Saturday, May 15, 2010
"Palestinian American literary theorist and cultural critic Edward Said has written that "Exile is strangely compelling to think about but terrible to experience. It is the unhealable rift forced between a human being and a native place, between the self and its true home: its essential sadness can never be surmounted." Yet, Said has also said that exile can become "a potent, even enriching" experience.
Select a novel, play, or epic in which a character experiences such a rift and becomes cut off from "home," whether that home is a character's birthplace, family, homeland, or other special place. Then write an essay in which you analyze how that character's experience with exile is both alienating and enriching, and how this experience illuminates the meaning of the work as a whole. You may choose a work from the list below or one of comparable literary merit. Do not merely summarize the plot.
Angle of Repose
As You Like It
Brave New World
Crime and Punishment
Heart of Darkness
Jude the Obscure
The Little Foxes
The Mayor of Casterbridge
One Day in the Life of Ivan Denisovich
The Poisonwood Bible
A Portrait of the Artist as a Young Man
Rosencrantz and Guildenstern Are Dead
My message to the AP Literature Listserv:
I have taught AP Literature and Composition for 17 years, and I am also a Palestinian-American; my father immigrated to the United States in 1951. This is my first time to comment on this board.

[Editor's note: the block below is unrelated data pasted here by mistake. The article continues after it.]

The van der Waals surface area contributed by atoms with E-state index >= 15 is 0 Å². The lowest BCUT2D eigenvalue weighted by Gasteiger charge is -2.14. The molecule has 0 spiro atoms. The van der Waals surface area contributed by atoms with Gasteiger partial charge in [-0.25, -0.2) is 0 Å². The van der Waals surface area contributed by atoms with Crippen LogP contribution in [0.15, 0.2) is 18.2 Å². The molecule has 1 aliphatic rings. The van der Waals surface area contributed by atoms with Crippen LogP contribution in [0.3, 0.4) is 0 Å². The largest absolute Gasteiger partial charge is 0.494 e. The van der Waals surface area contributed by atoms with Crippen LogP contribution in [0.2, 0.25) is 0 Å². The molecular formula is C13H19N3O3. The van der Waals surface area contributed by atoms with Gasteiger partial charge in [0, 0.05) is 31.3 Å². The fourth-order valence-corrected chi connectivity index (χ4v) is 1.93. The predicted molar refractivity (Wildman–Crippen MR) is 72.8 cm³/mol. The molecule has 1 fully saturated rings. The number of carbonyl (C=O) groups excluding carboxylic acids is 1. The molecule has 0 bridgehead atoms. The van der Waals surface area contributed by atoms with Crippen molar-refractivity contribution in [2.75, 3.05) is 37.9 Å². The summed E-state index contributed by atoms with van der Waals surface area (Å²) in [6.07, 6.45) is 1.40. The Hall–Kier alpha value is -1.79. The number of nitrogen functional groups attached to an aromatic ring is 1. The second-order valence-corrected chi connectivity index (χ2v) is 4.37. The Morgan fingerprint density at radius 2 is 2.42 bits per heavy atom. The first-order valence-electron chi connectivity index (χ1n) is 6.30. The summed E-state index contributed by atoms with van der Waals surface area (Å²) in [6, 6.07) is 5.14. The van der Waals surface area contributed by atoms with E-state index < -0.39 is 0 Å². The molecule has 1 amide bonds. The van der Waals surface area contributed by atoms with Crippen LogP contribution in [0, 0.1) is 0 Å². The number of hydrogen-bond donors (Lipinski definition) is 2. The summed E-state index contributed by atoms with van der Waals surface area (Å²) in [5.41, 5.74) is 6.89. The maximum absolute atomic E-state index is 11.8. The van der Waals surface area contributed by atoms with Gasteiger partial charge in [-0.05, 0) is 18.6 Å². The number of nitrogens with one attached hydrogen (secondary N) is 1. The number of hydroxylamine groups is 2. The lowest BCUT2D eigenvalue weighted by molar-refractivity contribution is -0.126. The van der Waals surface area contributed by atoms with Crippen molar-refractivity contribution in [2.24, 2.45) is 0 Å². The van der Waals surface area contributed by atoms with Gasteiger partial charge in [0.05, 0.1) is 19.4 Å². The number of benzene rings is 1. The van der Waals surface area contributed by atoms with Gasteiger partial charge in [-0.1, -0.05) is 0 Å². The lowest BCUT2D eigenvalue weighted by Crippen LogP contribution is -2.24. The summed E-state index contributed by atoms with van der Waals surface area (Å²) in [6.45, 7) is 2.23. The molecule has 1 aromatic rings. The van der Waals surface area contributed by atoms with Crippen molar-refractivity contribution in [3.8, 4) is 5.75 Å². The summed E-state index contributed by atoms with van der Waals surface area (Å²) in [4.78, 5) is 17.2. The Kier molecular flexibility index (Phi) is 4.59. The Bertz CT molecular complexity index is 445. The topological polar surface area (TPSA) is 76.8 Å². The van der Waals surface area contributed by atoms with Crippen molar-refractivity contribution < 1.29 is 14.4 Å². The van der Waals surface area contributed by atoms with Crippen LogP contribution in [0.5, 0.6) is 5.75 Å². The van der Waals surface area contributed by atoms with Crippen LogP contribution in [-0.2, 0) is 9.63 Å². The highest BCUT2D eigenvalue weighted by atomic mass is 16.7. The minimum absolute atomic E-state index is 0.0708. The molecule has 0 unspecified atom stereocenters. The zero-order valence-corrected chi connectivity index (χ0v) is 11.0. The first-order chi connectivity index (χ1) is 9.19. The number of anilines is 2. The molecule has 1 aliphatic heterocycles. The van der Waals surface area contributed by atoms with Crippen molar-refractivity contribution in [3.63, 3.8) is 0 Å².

About a year ago, when I read that Edward Said was a recommended non-fiction writer in the AP Literature and Compostion Course description, I felt elation, affirmation and a bit less "exiled."
My students took Form B, and until I saw Form A on the College Board website last Thursday, I didn't know that a prompt inspired by Edward Said was used. I was excited, overjoyed and incredulous when I read the prompt.
Edward Said is Palestinian; Edward Said experienced exile, and Edward Said is a brilliant thinker and considered by many in academia to be one of the great intellects of the twentieth century. He is revered and respected not only by Palestinians, but also by many, many others.
The initial responses on this board on May 8 were rational and ones I would expect from teachers of literature. Much of what ensued later was mere obfuscation and noise. Dixie Dellinger, in her post in regard to "prejudice" gets to the heart of the matter.
"I don't want to be in this fray either, since it arose because of The Test, but I see it as pretty simple at the core. It's a matter of prejudice, one of the most emotional and least rational of mental constructs . . .
"We do not indulge that prejudice because of the students' feelings. We acknowledge them, but we do not validate or legitimize them. "